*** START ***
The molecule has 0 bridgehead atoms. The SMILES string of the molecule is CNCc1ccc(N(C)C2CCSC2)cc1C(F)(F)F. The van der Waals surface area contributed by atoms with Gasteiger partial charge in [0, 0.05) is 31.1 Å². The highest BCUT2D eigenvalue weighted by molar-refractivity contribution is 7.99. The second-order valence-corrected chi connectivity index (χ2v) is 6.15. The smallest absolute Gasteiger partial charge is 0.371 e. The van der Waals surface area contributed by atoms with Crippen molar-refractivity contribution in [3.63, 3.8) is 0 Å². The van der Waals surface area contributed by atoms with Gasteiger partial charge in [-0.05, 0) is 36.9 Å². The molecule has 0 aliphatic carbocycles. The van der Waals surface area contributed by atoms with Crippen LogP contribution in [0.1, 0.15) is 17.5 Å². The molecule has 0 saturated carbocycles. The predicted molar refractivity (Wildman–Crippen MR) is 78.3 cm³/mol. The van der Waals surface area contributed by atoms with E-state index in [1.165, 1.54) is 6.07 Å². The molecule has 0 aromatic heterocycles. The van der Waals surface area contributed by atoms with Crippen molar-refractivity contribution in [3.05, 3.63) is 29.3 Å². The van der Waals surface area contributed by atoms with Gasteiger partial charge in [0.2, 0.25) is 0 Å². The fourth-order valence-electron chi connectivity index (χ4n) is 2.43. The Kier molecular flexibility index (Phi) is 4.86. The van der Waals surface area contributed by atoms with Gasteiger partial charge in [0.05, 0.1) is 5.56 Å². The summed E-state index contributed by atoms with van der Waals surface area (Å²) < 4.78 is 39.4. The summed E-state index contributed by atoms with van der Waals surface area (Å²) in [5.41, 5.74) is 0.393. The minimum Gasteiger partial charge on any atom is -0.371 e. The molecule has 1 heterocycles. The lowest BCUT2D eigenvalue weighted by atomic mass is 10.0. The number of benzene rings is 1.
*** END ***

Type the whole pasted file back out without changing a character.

The molecule has 0 bridgehead atoms. The SMILES string of the molecule is CNCc1ccc(N(C)C2CCSC2)cc1C(F)(F)F. The van der Waals surface area contributed by atoms with Gasteiger partial charge in [0, 0.05) is 31.1 Å². The highest BCUT2D eigenvalue weighted by molar-refractivity contribution is 7.99. The second-order valence-corrected chi connectivity index (χ2v) is 6.15. The smallest absolute Gasteiger partial charge is 0.371 e. The van der Waals surface area contributed by atoms with Crippen molar-refractivity contribution in [3.63, 3.8) is 0 Å². The van der Waals surface area contributed by atoms with Gasteiger partial charge in [-0.05, 0) is 36.9 Å². The molecule has 0 aliphatic carbocycles. The van der Waals surface area contributed by atoms with Crippen LogP contribution in [0.1, 0.15) is 17.5 Å². The molecule has 0 saturated carbocycles. The predicted molar refractivity (Wildman–Crippen MR) is 78.3 cm³/mol. The van der Waals surface area contributed by atoms with E-state index in [1.165, 1.54) is 6.07 Å². The molecule has 0 aromatic heterocycles. The van der Waals surface area contributed by atoms with Crippen molar-refractivity contribution in [3.05, 3.63) is 29.3 Å². The van der Waals surface area contributed by atoms with Gasteiger partial charge in [0.2, 0.25) is 0 Å². The fourth-order valence-electron chi connectivity index (χ4n) is 2.43. The Kier molecular flexibility index (Phi) is 4.86. The van der Waals surface area contributed by atoms with Gasteiger partial charge in [0.05, 0.1) is 5.56 Å². The summed E-state index contributed by atoms with van der Waals surface area (Å²) < 4.78 is 39.4. The summed E-state index contributed by atoms with van der Waals surface area (Å²) in [5.41, 5.74) is 0.393. The minimum Gasteiger partial charge on any atom is -0.371 e. The molecule has 1 heterocycles. The lowest BCUT2D eigenvalue weighted by atomic mass is 10.0. The number of benzene rings is 1.